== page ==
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Rules of Privacy on Facebook

Often, we feel we’re in a bubble of our family and friends on Facebook. In the case of your council’s Facebook page, however, we should remember how public the social networking site truly is. Be sure your council’s page follows privacy etiquette and the Order’s Social Communications Policy.

Take private conversations offline: Your council’s Facebook page may receive questions as public comments to your posts. Some of these — such as “Who can join the Knights?” or “When is your next Coats for Kids drive?”— can be answered through a public reply in the comments section, since the answer can be helpful to the general public and doesn’t include private information. Questions whose answers may include private information should be answered using the private message feature.

Have the correct permissions when posting photos: Be sure to request permission to use photos taken at council events and activities on your council’s Facebook page. When asking permission, make it clear that the photos may be posted on social media and that you will not ”tag” nonmembers in any photos you post to your Facebook page. Permissions are particularly important with regard to minors: If any youth were at the event or activity, be sure to ask verbal permission from parents or guardians before posting images.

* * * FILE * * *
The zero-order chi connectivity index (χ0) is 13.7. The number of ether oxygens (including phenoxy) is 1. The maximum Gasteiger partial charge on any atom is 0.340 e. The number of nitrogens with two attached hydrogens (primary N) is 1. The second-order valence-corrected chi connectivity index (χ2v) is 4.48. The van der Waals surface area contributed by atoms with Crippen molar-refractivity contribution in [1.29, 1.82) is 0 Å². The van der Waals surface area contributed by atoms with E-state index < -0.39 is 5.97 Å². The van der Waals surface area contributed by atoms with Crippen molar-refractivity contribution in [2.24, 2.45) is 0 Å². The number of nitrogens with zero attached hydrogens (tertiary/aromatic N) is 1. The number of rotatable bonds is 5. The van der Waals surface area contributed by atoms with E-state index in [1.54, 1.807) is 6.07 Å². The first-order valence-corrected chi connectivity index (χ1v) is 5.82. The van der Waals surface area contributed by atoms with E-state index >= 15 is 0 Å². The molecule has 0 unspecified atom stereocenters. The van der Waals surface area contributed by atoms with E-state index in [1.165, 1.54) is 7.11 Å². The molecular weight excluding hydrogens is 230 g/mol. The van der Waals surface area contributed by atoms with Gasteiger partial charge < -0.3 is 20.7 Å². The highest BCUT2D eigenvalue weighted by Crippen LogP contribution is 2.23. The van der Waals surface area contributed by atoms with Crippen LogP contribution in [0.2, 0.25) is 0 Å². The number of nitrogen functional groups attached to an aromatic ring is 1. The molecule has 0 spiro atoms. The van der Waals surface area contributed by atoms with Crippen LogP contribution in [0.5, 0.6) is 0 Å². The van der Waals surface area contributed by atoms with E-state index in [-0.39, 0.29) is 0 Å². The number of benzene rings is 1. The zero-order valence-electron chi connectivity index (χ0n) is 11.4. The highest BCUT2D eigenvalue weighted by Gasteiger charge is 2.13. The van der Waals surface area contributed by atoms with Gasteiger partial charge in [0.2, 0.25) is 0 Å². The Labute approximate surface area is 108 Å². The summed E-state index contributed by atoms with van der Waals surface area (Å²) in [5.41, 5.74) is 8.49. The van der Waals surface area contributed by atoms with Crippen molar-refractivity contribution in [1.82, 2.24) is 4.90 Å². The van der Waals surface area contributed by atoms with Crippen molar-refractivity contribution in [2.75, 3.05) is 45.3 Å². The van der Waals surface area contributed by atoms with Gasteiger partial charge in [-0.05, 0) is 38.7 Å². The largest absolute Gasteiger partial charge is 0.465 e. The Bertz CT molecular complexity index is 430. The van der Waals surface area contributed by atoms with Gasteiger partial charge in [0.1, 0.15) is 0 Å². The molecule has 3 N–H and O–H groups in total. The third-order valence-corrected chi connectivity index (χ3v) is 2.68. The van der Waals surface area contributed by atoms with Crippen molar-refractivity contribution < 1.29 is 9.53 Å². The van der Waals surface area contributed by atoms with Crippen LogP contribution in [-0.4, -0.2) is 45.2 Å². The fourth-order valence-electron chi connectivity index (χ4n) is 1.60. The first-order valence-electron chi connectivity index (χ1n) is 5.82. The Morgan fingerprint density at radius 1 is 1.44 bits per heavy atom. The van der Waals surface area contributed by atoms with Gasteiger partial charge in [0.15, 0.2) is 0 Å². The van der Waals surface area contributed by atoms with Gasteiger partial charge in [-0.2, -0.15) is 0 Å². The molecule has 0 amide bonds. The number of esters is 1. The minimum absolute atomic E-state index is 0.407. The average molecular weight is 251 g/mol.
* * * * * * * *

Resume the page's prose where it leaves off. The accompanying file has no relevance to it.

Keep content relevant: Remember that anyone browsing Facebook (or using a search engine) can see your council Facebook page. Therefore, it is important not to use this platform to post information that should be seen only by council members. Do not post council members’ full names, addresses or contact information. You may post an advertisement of the next First Degree Ceremony, but you should not post council meeting minutes or other private council news.

When you follow proper privacy etiquette on Facebook, you protect not only the good reputation of your council and the Order, but also those involved in your programs and activities. You should refer to the Social Communications Policy, available on the Officer’s Desk Reference, as your regular resource.

Knightline, June 2016